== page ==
Recycling Market Graphic

“One’s trash is another’s treasure” is a common phrase to describe taking something useless and making it beneficial. Governmental recycling programs nationwide have embodied the phrase, converting waste product into reusable materials for decades as “reduce, reuse, recycle” has become a more prominent mantra in America. They’ve been able to make a bit of profit at it too, a win-win scenario.

Yet recently, decisions across the world and across the street have impacted the ability for governments, especially local municipalities, to reap any sort of benefit from their recycling programs. That’s particularly true for curbside recycling where the onus falls on government to either collect, haul and sort the refuse, or to find a contractor who will at a reasonable price.

One of the largest factors in the downturn has been a domino-like impact from new Chinese regulations on the amount of contamination they are willing to accept in the recycling loads that are sent overseas to them from American facilities (contamination, in this case, means any unrecyclable material, but also recyclable materials that are grouped incorrectly, like paper mixed in with cardboard, or certain types of plastics). Before the regulations went into effect in September 2017, scraps and waste products were the sixth largest American export to China. The main reason, from China’s perspective, to start paring down their accepted materials was that too much of it became useless. Ever since the concept of single-stream recycling was introduced (replacing dual-stream), loads of supposedly recyclable materials became too polluted with non-recyclable plastics and other materials, rendering the operation no longer as financially lucrative to the Chinese or other countries willing to import American waste and repurpose it.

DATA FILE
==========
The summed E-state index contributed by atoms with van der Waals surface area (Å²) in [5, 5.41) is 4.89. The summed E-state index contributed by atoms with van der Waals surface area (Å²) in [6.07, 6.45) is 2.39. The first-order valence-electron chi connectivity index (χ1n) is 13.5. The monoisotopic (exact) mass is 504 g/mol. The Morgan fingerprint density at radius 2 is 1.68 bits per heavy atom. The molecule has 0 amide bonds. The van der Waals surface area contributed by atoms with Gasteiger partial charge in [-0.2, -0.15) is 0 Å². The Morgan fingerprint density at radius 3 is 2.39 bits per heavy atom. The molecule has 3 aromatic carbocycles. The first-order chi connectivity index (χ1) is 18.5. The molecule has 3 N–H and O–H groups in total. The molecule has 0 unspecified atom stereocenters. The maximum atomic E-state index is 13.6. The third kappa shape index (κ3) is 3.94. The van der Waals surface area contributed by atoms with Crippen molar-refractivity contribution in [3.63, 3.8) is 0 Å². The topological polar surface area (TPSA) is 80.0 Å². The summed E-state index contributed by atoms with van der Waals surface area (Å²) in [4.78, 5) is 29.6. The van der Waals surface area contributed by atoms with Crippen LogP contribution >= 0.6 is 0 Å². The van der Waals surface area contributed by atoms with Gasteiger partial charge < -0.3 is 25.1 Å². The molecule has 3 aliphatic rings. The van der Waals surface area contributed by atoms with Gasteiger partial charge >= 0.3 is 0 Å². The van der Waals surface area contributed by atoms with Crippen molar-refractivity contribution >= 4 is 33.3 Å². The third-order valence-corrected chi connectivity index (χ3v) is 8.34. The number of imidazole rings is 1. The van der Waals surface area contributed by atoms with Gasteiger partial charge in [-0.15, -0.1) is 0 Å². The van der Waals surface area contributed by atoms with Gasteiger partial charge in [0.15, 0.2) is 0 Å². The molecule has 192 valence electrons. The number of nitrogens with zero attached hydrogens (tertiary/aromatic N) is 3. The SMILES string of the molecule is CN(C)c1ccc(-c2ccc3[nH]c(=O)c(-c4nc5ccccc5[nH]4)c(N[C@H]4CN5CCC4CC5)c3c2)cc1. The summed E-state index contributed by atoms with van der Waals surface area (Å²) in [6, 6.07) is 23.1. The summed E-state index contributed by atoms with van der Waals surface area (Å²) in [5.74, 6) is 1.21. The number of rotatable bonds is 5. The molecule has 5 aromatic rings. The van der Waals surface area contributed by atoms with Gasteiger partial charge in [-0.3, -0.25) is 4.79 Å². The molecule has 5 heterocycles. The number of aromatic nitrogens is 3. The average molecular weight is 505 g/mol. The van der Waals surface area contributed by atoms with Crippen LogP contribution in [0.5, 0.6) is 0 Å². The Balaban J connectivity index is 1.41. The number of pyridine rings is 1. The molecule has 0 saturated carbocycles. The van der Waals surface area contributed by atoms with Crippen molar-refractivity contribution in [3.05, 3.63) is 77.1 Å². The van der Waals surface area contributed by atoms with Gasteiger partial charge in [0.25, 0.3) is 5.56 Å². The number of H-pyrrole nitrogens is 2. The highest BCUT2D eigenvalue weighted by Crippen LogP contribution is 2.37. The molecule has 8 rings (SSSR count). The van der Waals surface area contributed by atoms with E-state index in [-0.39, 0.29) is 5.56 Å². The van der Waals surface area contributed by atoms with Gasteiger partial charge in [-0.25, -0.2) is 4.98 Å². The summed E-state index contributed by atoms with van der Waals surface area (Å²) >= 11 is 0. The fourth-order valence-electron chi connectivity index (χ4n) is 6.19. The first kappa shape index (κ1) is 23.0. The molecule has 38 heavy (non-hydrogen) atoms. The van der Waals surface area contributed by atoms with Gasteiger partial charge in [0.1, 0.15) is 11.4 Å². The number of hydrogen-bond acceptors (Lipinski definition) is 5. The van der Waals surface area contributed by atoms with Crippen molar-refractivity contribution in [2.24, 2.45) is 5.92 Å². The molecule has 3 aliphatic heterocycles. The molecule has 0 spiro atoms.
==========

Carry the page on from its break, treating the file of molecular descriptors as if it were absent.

“China is becoming much more stringent about the requirements in terms of contamination,” Tompkins County Department of Recycling and Materials Management Director Barbara Eckstrom said. “What they used to accept, which was five percent contamination, whether that’s garbage or material people think is recyclable but isn’t actually, they started to make a to-do about that. They went to 0.5 percent.”

China doubled down on that 2017 decision by expanding the the new restrictions earlier this year, despite the fact that several countries were still struggling to adapt to the initial set of new rules. Now, Eckstrom said the introduction of single-stream recycling during the last 20 years (eight years ago in Tompkins County) has caused an influx of contaminants, even though she and the department have felt successful in getting the word out to the community about what’s recyclable, what’s trash, and what’s anything else.

“It’s been a much better situation in Tompkins County, we do a lot of education,” Eckstrom said. “But still problematic. We have about five percent contamination rate.”